Hoping that this is the right place for this; I’m happy to put it somewhere else, if not.
I designed (Adobe Illustrator) a family tree to be carved on a 10" X 16" substrate. (rough prototype shown below; the stain that I used for the letters got smudged, but I think I have that worked out, now)
I’ve done a number of carves like this before, but everything was on a much smaller scale, and usually I could get it right pretty quickly.
At this larger scale, I’m seeing interesting things happen, and I wanted to share my methodology and compare notes with others. Here’s what I’m doing, with thoughts about problems and possible refinement:
I surface 3/4" pine, using 1/8" endmill. The idea is to give a consistent surface to carve, so I’m not having to adjust for different thicknesses. I don’t like the pine; it’s crummy/grainy, but I don’t know from where to source better wood (alder?) for plaques at a reasonable price. I’ve looked online some, but need recommendations! Also, does everyone have success surfacing like this on our X-Carves? It doesn’t seem like it really works. I wind up having to tweak my depth here and there, as if there is still a difference across the board.
I sand the surface methodically evenly with 220 grit. Ok, yeah, I could be introducing a little bit of unevenness, but I think I need to do this before poly.
I brush on 2 coats of Polycrylic. This seals the grain so the stain doesn’t bleed out. Works ok if I’m very careful about coating it.
After it dries, I do the carving, as seen in my prototype. This is a delicate process. I have to start shallow, and tweak it down 3-4 thousandths at a time 'til it’s deep enough to take stain, but doesn’t lose clarity. If I go 5 or 10 thousandths too deep, the letters get crappy. Is there a better way to do this?
I use a small brush and put stain on the letters.
After it dries, I sand with 220 to get rid of excess and make the letters crisp.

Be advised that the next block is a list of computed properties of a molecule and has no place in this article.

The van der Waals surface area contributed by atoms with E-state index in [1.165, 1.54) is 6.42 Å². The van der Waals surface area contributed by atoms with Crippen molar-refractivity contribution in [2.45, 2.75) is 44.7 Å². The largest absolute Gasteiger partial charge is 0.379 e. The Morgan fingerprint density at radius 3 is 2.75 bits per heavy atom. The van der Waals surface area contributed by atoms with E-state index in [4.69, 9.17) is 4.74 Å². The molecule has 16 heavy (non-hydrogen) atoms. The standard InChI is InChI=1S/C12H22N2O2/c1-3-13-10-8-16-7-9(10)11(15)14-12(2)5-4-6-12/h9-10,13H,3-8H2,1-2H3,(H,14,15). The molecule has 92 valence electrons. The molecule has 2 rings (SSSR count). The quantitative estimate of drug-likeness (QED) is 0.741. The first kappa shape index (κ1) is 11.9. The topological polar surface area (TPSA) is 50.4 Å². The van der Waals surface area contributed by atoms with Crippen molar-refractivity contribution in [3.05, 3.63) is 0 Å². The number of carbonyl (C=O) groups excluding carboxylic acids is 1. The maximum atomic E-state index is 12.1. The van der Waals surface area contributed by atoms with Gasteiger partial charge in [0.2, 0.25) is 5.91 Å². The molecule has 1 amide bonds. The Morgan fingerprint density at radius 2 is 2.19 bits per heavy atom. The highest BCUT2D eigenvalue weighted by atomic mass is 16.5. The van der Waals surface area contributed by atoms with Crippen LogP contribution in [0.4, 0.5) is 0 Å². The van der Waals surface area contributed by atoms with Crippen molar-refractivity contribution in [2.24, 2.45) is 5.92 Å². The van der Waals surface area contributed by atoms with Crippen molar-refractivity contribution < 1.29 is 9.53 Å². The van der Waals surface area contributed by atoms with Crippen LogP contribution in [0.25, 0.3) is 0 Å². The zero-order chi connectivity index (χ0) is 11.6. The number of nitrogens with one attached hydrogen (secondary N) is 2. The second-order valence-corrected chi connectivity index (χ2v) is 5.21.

So summarizing…is there a better way to prep for/do VCarving on the XCarve, so it’s not so finnicky? I’ve had 2 XCarves, a big and a little, and they’ve both been this way.
Is there a better way to prep or use the board so that I have an even surface to work with?
It seems possible that a lower angle VBit might help the situation, but I haven’t found a source for a nice 1/4 shank bit.
Anyways, I’m open to tips about how to optimize this!
Thanks for any info
I like your design, that is a really nice way to do the family tree.
I highly recommend using poplar. It is easy to find in large widths and is relatively inexpensive. The best thing about it how well it carves and takes stain.
I can’t imagine using a 1/8 inch bit to surface a large board, I use a .85 inch fly cutter with a quarter inch shank. It will surface the top so smooth it does not need sanding. I found my fly cutter on ebay for about $10
I usually use a two or three coats of shellac to seal the wood and to prevent the stain or paint from bleeding when I fill in the carving either rub stain over it or spray paint. The shellac is impervious to mineral spirits so any over spray is easily cleaned off the surface.
Using a 30 degree vbit will give you very sharp lettering if the letters are small (half inch or less) for larger letters I find a 60 degree vbit works very well. If you use a program like Vcarve you do not need to worry about the depth of cut it will take care of that for you.
Thanks for the response, this is good stuff!